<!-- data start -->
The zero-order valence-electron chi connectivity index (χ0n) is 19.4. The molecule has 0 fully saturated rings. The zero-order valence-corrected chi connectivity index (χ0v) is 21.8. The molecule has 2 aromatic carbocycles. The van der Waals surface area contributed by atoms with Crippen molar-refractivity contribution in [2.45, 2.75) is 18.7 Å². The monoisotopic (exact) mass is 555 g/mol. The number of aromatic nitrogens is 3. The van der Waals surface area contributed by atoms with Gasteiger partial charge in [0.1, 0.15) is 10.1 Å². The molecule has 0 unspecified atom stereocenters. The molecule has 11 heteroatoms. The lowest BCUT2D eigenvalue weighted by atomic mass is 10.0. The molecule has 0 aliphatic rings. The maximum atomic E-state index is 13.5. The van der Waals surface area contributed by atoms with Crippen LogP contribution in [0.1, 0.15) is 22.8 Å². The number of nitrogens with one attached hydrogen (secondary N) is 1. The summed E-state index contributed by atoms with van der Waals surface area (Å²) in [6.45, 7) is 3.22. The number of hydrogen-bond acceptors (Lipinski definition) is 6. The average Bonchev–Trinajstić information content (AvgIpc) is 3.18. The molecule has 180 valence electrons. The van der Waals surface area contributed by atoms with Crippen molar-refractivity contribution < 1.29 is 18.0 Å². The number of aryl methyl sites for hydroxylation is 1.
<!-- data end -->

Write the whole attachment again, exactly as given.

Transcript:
The zero-order valence-electron chi connectivity index (χ0n) is 19.4. The molecule has 0 fully saturated rings. The zero-order valence-corrected chi connectivity index (χ0v) is 21.8. The molecule has 2 aromatic carbocycles. The van der Waals surface area contributed by atoms with Crippen molar-refractivity contribution in [2.45, 2.75) is 18.7 Å². The monoisotopic (exact) mass is 555 g/mol. The number of aromatic nitrogens is 3. The van der Waals surface area contributed by atoms with Gasteiger partial charge in [0.1, 0.15) is 10.1 Å². The molecule has 0 unspecified atom stereocenters. The molecule has 11 heteroatoms. The lowest BCUT2D eigenvalue weighted by atomic mass is 10.0. The molecule has 0 aliphatic rings. The maximum atomic E-state index is 13.5. The van der Waals surface area contributed by atoms with Crippen LogP contribution in [0.1, 0.15) is 22.8 Å². The number of nitrogens with one attached hydrogen (secondary N) is 1. The summed E-state index contributed by atoms with van der Waals surface area (Å²) in [6.45, 7) is 3.22. The number of hydrogen-bond acceptors (Lipinski definition) is 6. The average Bonchev–Trinajstić information content (AvgIpc) is 3.18. The molecule has 180 valence electrons. The van der Waals surface area contributed by atoms with Crippen molar-refractivity contribution < 1.29 is 18.0 Å². The number of aryl methyl sites for hydroxylation is 1.